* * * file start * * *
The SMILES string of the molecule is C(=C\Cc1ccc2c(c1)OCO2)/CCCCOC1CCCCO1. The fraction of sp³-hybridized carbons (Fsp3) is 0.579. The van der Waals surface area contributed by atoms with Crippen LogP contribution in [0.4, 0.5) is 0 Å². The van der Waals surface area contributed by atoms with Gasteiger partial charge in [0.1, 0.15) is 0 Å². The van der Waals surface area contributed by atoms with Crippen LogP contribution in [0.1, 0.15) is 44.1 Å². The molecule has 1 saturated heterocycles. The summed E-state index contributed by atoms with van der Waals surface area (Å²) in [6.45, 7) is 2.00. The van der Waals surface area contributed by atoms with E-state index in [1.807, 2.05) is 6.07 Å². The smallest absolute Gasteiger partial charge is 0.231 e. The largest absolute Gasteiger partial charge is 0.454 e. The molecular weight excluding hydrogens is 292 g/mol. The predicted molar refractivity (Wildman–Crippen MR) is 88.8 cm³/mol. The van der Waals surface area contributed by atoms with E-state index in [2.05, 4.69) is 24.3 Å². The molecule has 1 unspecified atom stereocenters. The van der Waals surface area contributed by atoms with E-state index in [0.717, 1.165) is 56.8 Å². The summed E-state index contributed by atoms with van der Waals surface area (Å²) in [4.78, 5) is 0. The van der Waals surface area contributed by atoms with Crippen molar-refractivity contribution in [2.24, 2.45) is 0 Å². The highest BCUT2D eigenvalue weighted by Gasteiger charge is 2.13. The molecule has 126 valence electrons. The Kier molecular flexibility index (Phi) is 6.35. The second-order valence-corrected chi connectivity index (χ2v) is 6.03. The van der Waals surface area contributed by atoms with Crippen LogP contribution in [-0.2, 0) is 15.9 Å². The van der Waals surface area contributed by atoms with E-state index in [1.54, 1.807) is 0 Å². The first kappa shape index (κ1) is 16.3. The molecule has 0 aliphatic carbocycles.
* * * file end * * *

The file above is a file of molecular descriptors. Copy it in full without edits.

The SMILES string of the molecule is C(=C\Cc1ccc2c(c1)OCO2)/CCCCOC1CCCCO1. The fraction of sp³-hybridized carbons (Fsp3) is 0.579. The van der Waals surface area contributed by atoms with Crippen LogP contribution in [0.4, 0.5) is 0 Å². The van der Waals surface area contributed by atoms with Gasteiger partial charge in [0.1, 0.15) is 0 Å². The van der Waals surface area contributed by atoms with Crippen LogP contribution in [0.1, 0.15) is 44.1 Å². The molecule has 1 saturated heterocycles. The summed E-state index contributed by atoms with van der Waals surface area (Å²) in [6.45, 7) is 2.00. The van der Waals surface area contributed by atoms with E-state index in [1.807, 2.05) is 6.07 Å². The smallest absolute Gasteiger partial charge is 0.231 e. The largest absolute Gasteiger partial charge is 0.454 e. The molecular weight excluding hydrogens is 292 g/mol. The predicted molar refractivity (Wildman–Crippen MR) is 88.8 cm³/mol. The van der Waals surface area contributed by atoms with E-state index in [2.05, 4.69) is 24.3 Å². The molecule has 1 unspecified atom stereocenters. The van der Waals surface area contributed by atoms with E-state index in [0.717, 1.165) is 56.8 Å². The summed E-state index contributed by atoms with van der Waals surface area (Å²) in [4.78, 5) is 0. The van der Waals surface area contributed by atoms with Crippen molar-refractivity contribution in [2.24, 2.45) is 0 Å². The highest BCUT2D eigenvalue weighted by Gasteiger charge is 2.13. The molecule has 126 valence electrons. The Kier molecular flexibility index (Phi) is 6.35. The second-order valence-corrected chi connectivity index (χ2v) is 6.03. The van der Waals surface area contributed by atoms with Crippen LogP contribution in [-0.2, 0) is 15.9 Å². The van der Waals surface area contributed by atoms with E-state index in [1.54, 1.807) is 0 Å². The first kappa shape index (κ1) is 16.3. The molecule has 0 aliphatic carbocycles.